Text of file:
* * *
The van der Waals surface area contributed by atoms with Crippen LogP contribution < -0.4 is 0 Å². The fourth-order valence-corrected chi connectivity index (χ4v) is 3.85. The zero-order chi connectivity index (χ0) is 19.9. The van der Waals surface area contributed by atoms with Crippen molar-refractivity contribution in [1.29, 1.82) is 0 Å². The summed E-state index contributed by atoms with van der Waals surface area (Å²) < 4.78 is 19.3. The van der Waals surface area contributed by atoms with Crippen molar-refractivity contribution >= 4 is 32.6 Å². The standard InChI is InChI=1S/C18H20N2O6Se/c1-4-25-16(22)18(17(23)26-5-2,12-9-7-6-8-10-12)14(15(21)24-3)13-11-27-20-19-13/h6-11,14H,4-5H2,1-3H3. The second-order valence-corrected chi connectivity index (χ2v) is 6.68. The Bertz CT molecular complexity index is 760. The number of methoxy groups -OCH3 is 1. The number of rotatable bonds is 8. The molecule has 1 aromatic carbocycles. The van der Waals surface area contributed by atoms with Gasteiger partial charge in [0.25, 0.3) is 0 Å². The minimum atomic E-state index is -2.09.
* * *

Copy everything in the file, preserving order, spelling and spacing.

The van der Waals surface area contributed by atoms with Crippen LogP contribution < -0.4 is 0 Å². The fourth-order valence-corrected chi connectivity index (χ4v) is 3.85. The zero-order chi connectivity index (χ0) is 19.9. The van der Waals surface area contributed by atoms with Crippen molar-refractivity contribution in [1.29, 1.82) is 0 Å². The summed E-state index contributed by atoms with van der Waals surface area (Å²) < 4.78 is 19.3. The van der Waals surface area contributed by atoms with Crippen molar-refractivity contribution >= 4 is 32.6 Å². The standard InChI is InChI=1S/C18H20N2O6Se/c1-4-25-16(22)18(17(23)26-5-2,12-9-7-6-8-10-12)14(15(21)24-3)13-11-27-20-19-13/h6-11,14H,4-5H2,1-3H3. The second-order valence-corrected chi connectivity index (χ2v) is 6.68. The Bertz CT molecular complexity index is 760. The number of methoxy groups -OCH3 is 1. The number of rotatable bonds is 8. The molecule has 1 aromatic carbocycles. The van der Waals surface area contributed by atoms with Gasteiger partial charge in [0.25, 0.3) is 0 Å². The minimum atomic E-state index is -2.09.